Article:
Wednesday, April 4th, 2012
By Linda Karadaku
The arrest of the head of a task force against corruption — on corruption charges of his own — is a significant setback for Kosovo’s efforts to operate a government that can earn the trust of its citizens, analysts said.
Nazmi Mustafi, who has operated a task force in the Special Prosecutor’s Office since it was created by Prime Minister Hashim Thaci in 2010, was arrested on Monday (April 2nd) by Kosovo’s EULEX office.
Mustafi and two associates are accused of taking a bribe from Pashk Mirashi, a former liquidator of the Pristina Credit Bank. Mirashi had been charged in March 2011 of embezzling 200,000 euros and served three months house arrest, but was released after he gave Mustafi a 20,000-euro bribe, according to Kosovo television KTV.
Brothers Reshat Zherka and Xhelal Zherka, who are accused of being Mustafi’s accomplices, were also arrested. They are accused of being Mustafi’s “mediators” in collecting bribes from suspects.
The Peja District Court ruled on Tuesday that Mustafi will remain in detention for 30 days. The Zherka brothers will be held for 15 days.
Kosovo State Prosecutor Ismet Kabashi, who also leads the Kosovo Prosecutors Council, said the charges are a blow against the prosecutor’s office.
“I express deep indignation for the fact that a prosecutor … and at the same time leader of the anti-corruption task force … has come contrary to the law and is suspected of having committed penal acts,” Kabashi said.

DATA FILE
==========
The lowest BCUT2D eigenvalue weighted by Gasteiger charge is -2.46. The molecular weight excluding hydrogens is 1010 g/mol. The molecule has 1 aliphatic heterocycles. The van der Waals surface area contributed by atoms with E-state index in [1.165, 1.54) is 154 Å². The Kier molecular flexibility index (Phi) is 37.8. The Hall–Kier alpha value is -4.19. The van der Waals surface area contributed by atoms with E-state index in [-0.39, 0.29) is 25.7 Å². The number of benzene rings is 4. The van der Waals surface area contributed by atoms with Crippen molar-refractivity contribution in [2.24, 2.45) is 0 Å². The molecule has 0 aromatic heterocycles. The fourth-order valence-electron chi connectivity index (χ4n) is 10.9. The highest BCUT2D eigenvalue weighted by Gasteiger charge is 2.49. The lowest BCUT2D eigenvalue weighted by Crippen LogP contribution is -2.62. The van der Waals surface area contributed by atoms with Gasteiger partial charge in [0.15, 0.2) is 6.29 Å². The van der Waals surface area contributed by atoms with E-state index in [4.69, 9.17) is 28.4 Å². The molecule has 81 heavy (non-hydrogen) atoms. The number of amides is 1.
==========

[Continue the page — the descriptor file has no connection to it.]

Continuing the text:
According to Balkan Insight, EULEX has been investigating Mustafi for more than a year after noticing that most of the cases he handled were dropped due to a lack of evidence, or ended with suspects being granted parole.
Mustafi’s biggest case focused on Hashim Rexhepi, the former governor of the Kosovo central bank, which collapsed in December when a court did not confirm the indictment against him, citing lack of evidence.
Merita Mustafa, manager of the Kosovo Democratic Institute’s Anti-corruption Programme, told SETimes that Mustafi’s arrest proves that it’s difficult to find people or institutions in Kosovo to oppose corruption.
“This phenomenon is more than present now in every segment, [it’s] becoming part of the system,” Mustafa said.
Avni Zogiani, co-founder of the Organisation for Democracy, Anti-Corruption and Dignity, said the case calls into question Mustafi’s handling of other cases.
“How is it possible that he continued to be in such an important position?” Zogiani told SETimes. “And the second concern — how much this person influenced the investigations in the big cases of corruption, having in mind that until now, no important case was successfully concluded?”
The Kosovo Democratic Institute and Transparency International Kosovo said the arrest only fuels the public perception of a link between politics and corruption and makes people lose hope that corruption can be fought.
“This case also shows once again the failure of multi-mechanisms created from Kosovo political institutions in Kosovo — the presidency, the government, the parliament — in order to fight corruption with efficiency. It seriously questions the need for the further existence of such mechanisms,” organisations said in a statement.